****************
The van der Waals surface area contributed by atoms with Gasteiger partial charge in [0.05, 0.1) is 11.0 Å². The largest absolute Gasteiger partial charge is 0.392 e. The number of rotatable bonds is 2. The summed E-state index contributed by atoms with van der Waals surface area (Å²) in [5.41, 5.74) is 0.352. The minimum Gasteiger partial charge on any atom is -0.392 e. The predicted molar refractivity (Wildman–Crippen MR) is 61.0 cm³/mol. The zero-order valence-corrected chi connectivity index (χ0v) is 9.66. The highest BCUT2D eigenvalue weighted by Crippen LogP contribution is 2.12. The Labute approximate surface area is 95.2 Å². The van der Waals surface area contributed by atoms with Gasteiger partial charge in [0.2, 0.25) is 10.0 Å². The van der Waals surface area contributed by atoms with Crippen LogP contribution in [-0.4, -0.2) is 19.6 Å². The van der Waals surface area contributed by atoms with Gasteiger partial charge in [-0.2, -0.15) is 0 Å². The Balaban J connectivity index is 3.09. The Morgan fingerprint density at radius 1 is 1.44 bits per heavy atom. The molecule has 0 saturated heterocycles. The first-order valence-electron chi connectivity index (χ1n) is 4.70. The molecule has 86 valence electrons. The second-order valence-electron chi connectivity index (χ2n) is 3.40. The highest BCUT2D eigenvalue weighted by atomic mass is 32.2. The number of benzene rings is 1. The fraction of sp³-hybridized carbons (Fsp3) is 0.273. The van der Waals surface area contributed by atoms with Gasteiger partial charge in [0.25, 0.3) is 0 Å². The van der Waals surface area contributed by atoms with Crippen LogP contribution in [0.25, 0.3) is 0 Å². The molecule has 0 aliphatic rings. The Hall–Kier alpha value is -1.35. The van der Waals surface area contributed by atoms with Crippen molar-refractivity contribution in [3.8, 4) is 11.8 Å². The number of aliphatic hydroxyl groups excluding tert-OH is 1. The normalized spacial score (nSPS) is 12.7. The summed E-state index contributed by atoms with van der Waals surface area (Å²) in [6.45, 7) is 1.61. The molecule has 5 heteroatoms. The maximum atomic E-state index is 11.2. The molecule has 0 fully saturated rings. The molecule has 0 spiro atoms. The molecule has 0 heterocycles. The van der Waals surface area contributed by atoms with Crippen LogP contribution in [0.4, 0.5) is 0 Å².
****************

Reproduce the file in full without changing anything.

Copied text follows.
The van der Waals surface area contributed by atoms with Gasteiger partial charge in [0.05, 0.1) is 11.0 Å². The largest absolute Gasteiger partial charge is 0.392 e. The number of rotatable bonds is 2. The summed E-state index contributed by atoms with van der Waals surface area (Å²) in [5.41, 5.74) is 0.352. The minimum Gasteiger partial charge on any atom is -0.392 e. The predicted molar refractivity (Wildman–Crippen MR) is 61.0 cm³/mol. The zero-order valence-corrected chi connectivity index (χ0v) is 9.66. The highest BCUT2D eigenvalue weighted by Crippen LogP contribution is 2.12. The Labute approximate surface area is 95.2 Å². The van der Waals surface area contributed by atoms with Gasteiger partial charge in [0.2, 0.25) is 10.0 Å². The van der Waals surface area contributed by atoms with Crippen LogP contribution in [-0.4, -0.2) is 19.6 Å². The van der Waals surface area contributed by atoms with Gasteiger partial charge in [-0.2, -0.15) is 0 Å². The Balaban J connectivity index is 3.09. The Morgan fingerprint density at radius 1 is 1.44 bits per heavy atom. The molecule has 0 saturated heterocycles. The first-order valence-electron chi connectivity index (χ1n) is 4.70. The molecule has 86 valence electrons. The second-order valence-electron chi connectivity index (χ2n) is 3.40. The highest BCUT2D eigenvalue weighted by atomic mass is 32.2. The number of benzene rings is 1. The fraction of sp³-hybridized carbons (Fsp3) is 0.273. The van der Waals surface area contributed by atoms with Gasteiger partial charge in [0.25, 0.3) is 0 Å². The van der Waals surface area contributed by atoms with Crippen LogP contribution in [0.25, 0.3) is 0 Å². The molecule has 0 aliphatic rings. The Hall–Kier alpha value is -1.35. The van der Waals surface area contributed by atoms with Crippen molar-refractivity contribution in [3.8, 4) is 11.8 Å². The number of aliphatic hydroxyl groups excluding tert-OH is 1. The normalized spacial score (nSPS) is 12.7. The summed E-state index contributed by atoms with van der Waals surface area (Å²) in [6.45, 7) is 1.61. The molecule has 5 heteroatoms. The maximum atomic E-state index is 11.2. The molecule has 0 fully saturated rings. The molecule has 0 spiro atoms. The molecule has 0 heterocycles. The van der Waals surface area contributed by atoms with Crippen LogP contribution in [0.4, 0.5) is 0 Å².